Wednesday, June 24, 2009

Kumihimo Braiding

I have a hard time with just sitting doing nothing in waiting rooms, in meetings, riding in the car. It seems like my hands should be busy, you know? So I'll bring along a little portable project. Folks are used to seeing knitting or crochet...but I have a tendency to bring my drop spindle, lucet, or kumihimo. Kumihimo is a form of Japanese braiding, and has been my current favorite for a portable project. I get lots of questions on what I'm doing. It looks so complex, but the process itself is so simple. Here...I'll show you the pattern I've been working with recently.

First, you need something to hold the threads as you're working. You can get a braiding stand called a marudai, and real tama (bobbins) for your thread. Or you can make your own cheap and portable substitue. Go get yourself some craft foam from your local craft store. I found some that is thin, but has adhesive already on it. I stuck three layers together, then cut out a circle around 4 1/2" in diameter. I cut 24 half inch slits in the edges, evenly spaced around. Then I punched a hole through the middle. There. Marudai made.

Now, find something to wind your threads around. I use knitting bobbins. You'll also need a weight on your finished cording. I use an old fishing weight, dangling from a paper clip. Measure your threads. This last batch was I think 5 times the distance between the arms of the chair I was sitting on at the time. Wind them on to the bobbins, knot the ends together, and shove the knot through the hole in the middle of the foam. Hang your weight from the knot. Arrange your threads in opposing pairs the way they are in the first picture here. Hold the foam in one hand, and let all your threads dangle below. There! You're ready to braid.

I was taught this particular braiding pattern with the mental reminder, "LEFT UP to me it would be DOWN RIGHT fun". To unpack that a bit: look at the pair of threads that is in the 6 o'clock position in front of you. Take the left most thread, and move it up to left of the pair of threads in the 12 o'clock position on your board. That is the LEFT UP move.

Now, take the right most thread in the 12 o'clock position, and move it down to the right of the thread in the 6 o'clock position. That is the DOWN RIGHT move.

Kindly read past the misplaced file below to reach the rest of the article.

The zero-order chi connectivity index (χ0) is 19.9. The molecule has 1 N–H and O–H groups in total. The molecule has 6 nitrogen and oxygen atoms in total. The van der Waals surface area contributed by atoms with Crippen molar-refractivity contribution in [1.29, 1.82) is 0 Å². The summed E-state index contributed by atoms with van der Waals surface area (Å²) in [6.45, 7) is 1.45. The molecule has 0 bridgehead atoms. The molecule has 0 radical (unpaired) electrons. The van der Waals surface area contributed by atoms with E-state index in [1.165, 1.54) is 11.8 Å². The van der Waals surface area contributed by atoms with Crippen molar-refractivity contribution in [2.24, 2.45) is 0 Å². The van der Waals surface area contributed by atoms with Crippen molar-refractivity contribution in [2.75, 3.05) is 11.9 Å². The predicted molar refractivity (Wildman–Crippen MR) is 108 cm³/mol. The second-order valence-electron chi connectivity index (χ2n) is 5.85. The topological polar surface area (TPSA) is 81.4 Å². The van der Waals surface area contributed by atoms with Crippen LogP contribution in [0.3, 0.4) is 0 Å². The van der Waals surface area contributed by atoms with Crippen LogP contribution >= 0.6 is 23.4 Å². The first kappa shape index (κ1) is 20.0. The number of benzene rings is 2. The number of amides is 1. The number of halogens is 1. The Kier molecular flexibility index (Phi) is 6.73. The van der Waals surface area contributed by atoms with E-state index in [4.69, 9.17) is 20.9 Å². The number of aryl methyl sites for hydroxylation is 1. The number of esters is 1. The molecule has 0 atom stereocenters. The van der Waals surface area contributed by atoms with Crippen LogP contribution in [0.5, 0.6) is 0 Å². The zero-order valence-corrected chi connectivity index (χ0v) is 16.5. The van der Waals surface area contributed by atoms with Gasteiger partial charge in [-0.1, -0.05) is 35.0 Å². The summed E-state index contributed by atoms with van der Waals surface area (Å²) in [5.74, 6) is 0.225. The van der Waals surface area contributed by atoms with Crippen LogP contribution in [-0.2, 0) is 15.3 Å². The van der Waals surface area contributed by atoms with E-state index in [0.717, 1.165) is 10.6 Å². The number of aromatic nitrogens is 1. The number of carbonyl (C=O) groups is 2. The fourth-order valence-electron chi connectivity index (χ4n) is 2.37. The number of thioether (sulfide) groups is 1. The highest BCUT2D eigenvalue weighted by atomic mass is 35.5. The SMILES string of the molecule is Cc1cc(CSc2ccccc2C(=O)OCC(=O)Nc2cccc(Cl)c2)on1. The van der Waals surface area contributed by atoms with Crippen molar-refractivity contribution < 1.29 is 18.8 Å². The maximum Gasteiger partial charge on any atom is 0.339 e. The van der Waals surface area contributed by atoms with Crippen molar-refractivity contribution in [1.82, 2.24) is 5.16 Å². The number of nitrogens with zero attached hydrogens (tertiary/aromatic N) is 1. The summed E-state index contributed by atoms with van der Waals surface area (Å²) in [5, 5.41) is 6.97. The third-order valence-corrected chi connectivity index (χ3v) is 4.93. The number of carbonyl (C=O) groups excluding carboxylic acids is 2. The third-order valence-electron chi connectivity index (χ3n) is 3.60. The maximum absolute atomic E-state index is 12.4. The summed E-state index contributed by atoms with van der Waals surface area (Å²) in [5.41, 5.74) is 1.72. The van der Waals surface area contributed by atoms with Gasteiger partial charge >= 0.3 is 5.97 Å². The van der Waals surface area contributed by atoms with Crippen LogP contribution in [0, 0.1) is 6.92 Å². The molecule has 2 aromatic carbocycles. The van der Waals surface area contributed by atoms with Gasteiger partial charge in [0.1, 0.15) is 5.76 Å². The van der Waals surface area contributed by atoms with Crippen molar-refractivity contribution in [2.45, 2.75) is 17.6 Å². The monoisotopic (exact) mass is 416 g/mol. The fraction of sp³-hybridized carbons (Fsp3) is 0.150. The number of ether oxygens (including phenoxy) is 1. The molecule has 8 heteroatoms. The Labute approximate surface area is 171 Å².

Rotate your work counter clockwise, to bring the next pair of threads into position.

Repeat the sequence. LEFT UP...DOWN RIGHT...ROTATE. Keep repeating.

This pattern gives you a round spiral braid. Experiment with type and color of the thread you use, and the starting position of the colors. The same sequence of moves can give you quite different looking results!

Give it a try sometime! Let me know if you have any questions. There are also some very good books on the subject. I can recommend "Braids" by Rodrick Owen as a good one to start with. Good luck!


  1. That looks very fun. Great project to keep your hands busy.

  2. It is great for occupying spare moments of time.

    I wandered through your shop. You have some amazing images!

  3. wow.. that is so cool, i have never seen that before. thanks for sharing! ;)

  4. I did a kumihimo cord to substitute for an icord drawstring in a knitting project a while back. So much faster and more fun.

    For those who don't what to make their own board, I got an inexpensive foam one, with basic instructions, from Lacis.

  5. Hi Cabin + Cub, hey there Nolly. I got started with the foam boards a few years back, when our local SCA group was producing cording as a mass project. Our Baron wanted to recreate a Elizabethan doublet that called for over 300 yards of green piping. On of our ladies made tons of the foam disks, and handed them out already pre-strung with a yard or so of thread. It was a Tom Sawyer project. You know, when someone says "Hey, what are you doing? That looks interesting." And the response is, "Sure is! You want to try?"

  6. Hi Melissa. Thanks for visiting my blog the other day, it's always great to get comments!
    Living in Japan I have seen this braiding around, but I didn't realise how simple it was. Another thing to have a go at sometime...


  7. Hi Diane...thanks for stopping by!

    Yes, the basics are very simple. There are all sorts of other patterns available, to make simple to very complex braids. One of these times I need to try them in silk, which would be the more traditional material. Have fun with it! I envy you your access to so many neat examples of the craft.

  8. Is there any particular number or spacing of the slots on the disk? Or is it just random?

  9. I'd start with 24 slots on the disk, evenly spaced around the circle. So if you were looking at a clock face, snip a slot at every hour and half hour. As long as they get pretty close, it is good enough.

    I eventually wanted to do some rather complex braids with lots of strands of thread, so I snipped another set of slots in between the first 24. But I hardly ever use them.

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